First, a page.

The Perfect Game

Critics Consensus

It's bogged down with an unfocused script and countless sports movie cliches, but The Perfect Game still manages to charm with its unabashed sweetness and a stirring final act.



Reviews Counted: 44

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Audience Score

User Ratings: 22,323


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Average Rating: N/A
Reviews Count: 0
Fresh: 0
Rotten: 0


Average Rating: 3.7/5

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Movie Info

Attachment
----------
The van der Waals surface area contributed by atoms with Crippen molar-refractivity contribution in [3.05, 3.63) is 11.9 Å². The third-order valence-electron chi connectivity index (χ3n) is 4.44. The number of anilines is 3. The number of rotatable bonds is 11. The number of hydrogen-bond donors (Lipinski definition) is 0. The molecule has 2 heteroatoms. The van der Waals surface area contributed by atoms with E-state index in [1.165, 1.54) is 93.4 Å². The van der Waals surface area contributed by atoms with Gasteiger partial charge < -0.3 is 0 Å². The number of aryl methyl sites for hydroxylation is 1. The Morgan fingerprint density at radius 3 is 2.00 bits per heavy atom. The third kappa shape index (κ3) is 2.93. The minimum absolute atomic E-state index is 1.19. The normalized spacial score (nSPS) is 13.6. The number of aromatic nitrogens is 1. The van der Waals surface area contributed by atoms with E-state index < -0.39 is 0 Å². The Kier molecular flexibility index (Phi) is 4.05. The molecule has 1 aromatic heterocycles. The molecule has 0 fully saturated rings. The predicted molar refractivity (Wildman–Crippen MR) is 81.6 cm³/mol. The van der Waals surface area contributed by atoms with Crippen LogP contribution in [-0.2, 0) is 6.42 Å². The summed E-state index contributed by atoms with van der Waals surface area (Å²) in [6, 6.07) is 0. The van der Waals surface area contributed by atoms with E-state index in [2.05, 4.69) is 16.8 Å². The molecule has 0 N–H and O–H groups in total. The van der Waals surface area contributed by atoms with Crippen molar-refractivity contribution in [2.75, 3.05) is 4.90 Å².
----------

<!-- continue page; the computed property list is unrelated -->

Living amidst the gritty poverty of 1957 Monterrey, Mexico, a rag-tag group of boys from the other side of the tracks discovers the joy of sandlot baseball under the guidance of Cesar, an aspiring major league coach thwarted by discrimination. Armed with the dream of playing a real Little League game, the young team members defy a total lack of resources, disapproving parents, and widespread prejudice to score their first Little League victory on U.S. soil and find themselves at the beginning of a once-in-a-lifetime journey. Relying on their religious faith, a warm-hearted priest and their love of the game, the nine players and their coach embark on an incredible, record-breaking winning streak that leads them across the border to southern Texas, and all the way to the 1957 Little League World Series in Williamsport, Penn., where a miracle will cement their place in history and change their lives forever. Based on the true story of the 1957 Monterrey Industrials Little League team, "The Perfect Game" is an inspiring and heartwarming tale of faith and a testament to the resilience of the human spirit in the face of overwhelming odds.